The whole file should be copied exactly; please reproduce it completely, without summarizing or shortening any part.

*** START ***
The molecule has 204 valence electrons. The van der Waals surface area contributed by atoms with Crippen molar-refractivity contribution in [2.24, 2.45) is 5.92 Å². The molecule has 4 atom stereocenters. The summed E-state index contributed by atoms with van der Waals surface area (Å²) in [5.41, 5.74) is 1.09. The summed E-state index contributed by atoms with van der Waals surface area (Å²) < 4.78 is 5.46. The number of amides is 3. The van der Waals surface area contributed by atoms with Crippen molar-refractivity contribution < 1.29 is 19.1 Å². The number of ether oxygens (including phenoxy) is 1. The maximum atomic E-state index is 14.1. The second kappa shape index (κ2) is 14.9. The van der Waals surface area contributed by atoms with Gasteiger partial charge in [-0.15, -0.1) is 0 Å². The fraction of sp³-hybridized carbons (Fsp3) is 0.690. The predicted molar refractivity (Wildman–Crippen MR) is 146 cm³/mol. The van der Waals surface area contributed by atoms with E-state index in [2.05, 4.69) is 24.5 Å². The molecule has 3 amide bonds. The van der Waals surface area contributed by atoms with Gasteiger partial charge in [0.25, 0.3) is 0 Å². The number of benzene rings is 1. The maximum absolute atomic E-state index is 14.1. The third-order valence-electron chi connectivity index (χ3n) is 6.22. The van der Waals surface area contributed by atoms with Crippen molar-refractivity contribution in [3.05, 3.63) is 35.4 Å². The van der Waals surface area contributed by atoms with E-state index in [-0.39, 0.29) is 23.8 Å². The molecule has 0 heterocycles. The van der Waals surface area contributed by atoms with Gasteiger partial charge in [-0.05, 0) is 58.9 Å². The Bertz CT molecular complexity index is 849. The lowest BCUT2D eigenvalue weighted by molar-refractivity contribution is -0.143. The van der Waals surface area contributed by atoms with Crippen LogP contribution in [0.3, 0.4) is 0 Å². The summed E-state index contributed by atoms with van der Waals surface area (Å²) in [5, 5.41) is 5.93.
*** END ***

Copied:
The molecule has 204 valence electrons. The van der Waals surface area contributed by atoms with Crippen molar-refractivity contribution in [2.24, 2.45) is 5.92 Å². The molecule has 4 atom stereocenters. The summed E-state index contributed by atoms with van der Waals surface area (Å²) in [5.41, 5.74) is 1.09. The summed E-state index contributed by atoms with van der Waals surface area (Å²) < 4.78 is 5.46. The number of amides is 3. The van der Waals surface area contributed by atoms with Crippen molar-refractivity contribution < 1.29 is 19.1 Å². The number of ether oxygens (including phenoxy) is 1. The maximum atomic E-state index is 14.1. The second kappa shape index (κ2) is 14.9. The van der Waals surface area contributed by atoms with Gasteiger partial charge in [-0.15, -0.1) is 0 Å². The fraction of sp³-hybridized carbons (Fsp3) is 0.690. The predicted molar refractivity (Wildman–Crippen MR) is 146 cm³/mol. The van der Waals surface area contributed by atoms with E-state index in [2.05, 4.69) is 24.5 Å². The molecule has 3 amide bonds. The van der Waals surface area contributed by atoms with Gasteiger partial charge in [0.25, 0.3) is 0 Å². The number of benzene rings is 1. The maximum absolute atomic E-state index is 14.1. The third-order valence-electron chi connectivity index (χ3n) is 6.22. The van der Waals surface area contributed by atoms with Crippen molar-refractivity contribution in [3.05, 3.63) is 35.4 Å². The van der Waals surface area contributed by atoms with E-state index in [-0.39, 0.29) is 23.8 Å². The molecule has 0 heterocycles. The van der Waals surface area contributed by atoms with Gasteiger partial charge in [-0.05, 0) is 58.9 Å². The Bertz CT molecular complexity index is 849. The lowest BCUT2D eigenvalue weighted by molar-refractivity contribution is -0.143. The van der Waals surface area contributed by atoms with Crippen LogP contribution in [0.3, 0.4) is 0 Å². The summed E-state index contributed by atoms with van der Waals surface area (Å²) in [5, 5.41) is 5.93.